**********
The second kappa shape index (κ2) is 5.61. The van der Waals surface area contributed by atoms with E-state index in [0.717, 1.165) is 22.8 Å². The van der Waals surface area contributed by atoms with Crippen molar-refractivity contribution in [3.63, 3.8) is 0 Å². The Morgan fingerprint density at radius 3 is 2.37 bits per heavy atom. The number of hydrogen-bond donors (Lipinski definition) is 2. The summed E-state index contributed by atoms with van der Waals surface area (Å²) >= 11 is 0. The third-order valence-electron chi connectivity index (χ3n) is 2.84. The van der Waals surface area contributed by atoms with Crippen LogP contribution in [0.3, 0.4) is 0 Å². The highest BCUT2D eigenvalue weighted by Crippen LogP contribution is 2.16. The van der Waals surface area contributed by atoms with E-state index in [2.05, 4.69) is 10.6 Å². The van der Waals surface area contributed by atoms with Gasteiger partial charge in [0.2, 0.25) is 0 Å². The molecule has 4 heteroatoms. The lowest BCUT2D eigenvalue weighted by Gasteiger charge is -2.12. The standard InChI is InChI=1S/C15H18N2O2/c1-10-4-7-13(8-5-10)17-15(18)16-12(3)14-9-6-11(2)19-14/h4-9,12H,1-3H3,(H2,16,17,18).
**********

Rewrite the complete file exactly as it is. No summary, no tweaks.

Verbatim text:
The second kappa shape index (κ2) is 5.61. The van der Waals surface area contributed by atoms with E-state index in [0.717, 1.165) is 22.8 Å². The van der Waals surface area contributed by atoms with Crippen molar-refractivity contribution in [3.63, 3.8) is 0 Å². The Morgan fingerprint density at radius 3 is 2.37 bits per heavy atom. The number of hydrogen-bond donors (Lipinski definition) is 2. The summed E-state index contributed by atoms with van der Waals surface area (Å²) >= 11 is 0. The third-order valence-electron chi connectivity index (χ3n) is 2.84. The van der Waals surface area contributed by atoms with Crippen LogP contribution in [0.3, 0.4) is 0 Å². The highest BCUT2D eigenvalue weighted by Crippen LogP contribution is 2.16. The van der Waals surface area contributed by atoms with E-state index in [2.05, 4.69) is 10.6 Å². The van der Waals surface area contributed by atoms with Gasteiger partial charge in [0.2, 0.25) is 0 Å². The molecule has 4 heteroatoms. The lowest BCUT2D eigenvalue weighted by Gasteiger charge is -2.12. The standard InChI is InChI=1S/C15H18N2O2/c1-10-4-7-13(8-5-10)17-15(18)16-12(3)14-9-6-11(2)19-14/h4-9,12H,1-3H3,(H2,16,17,18).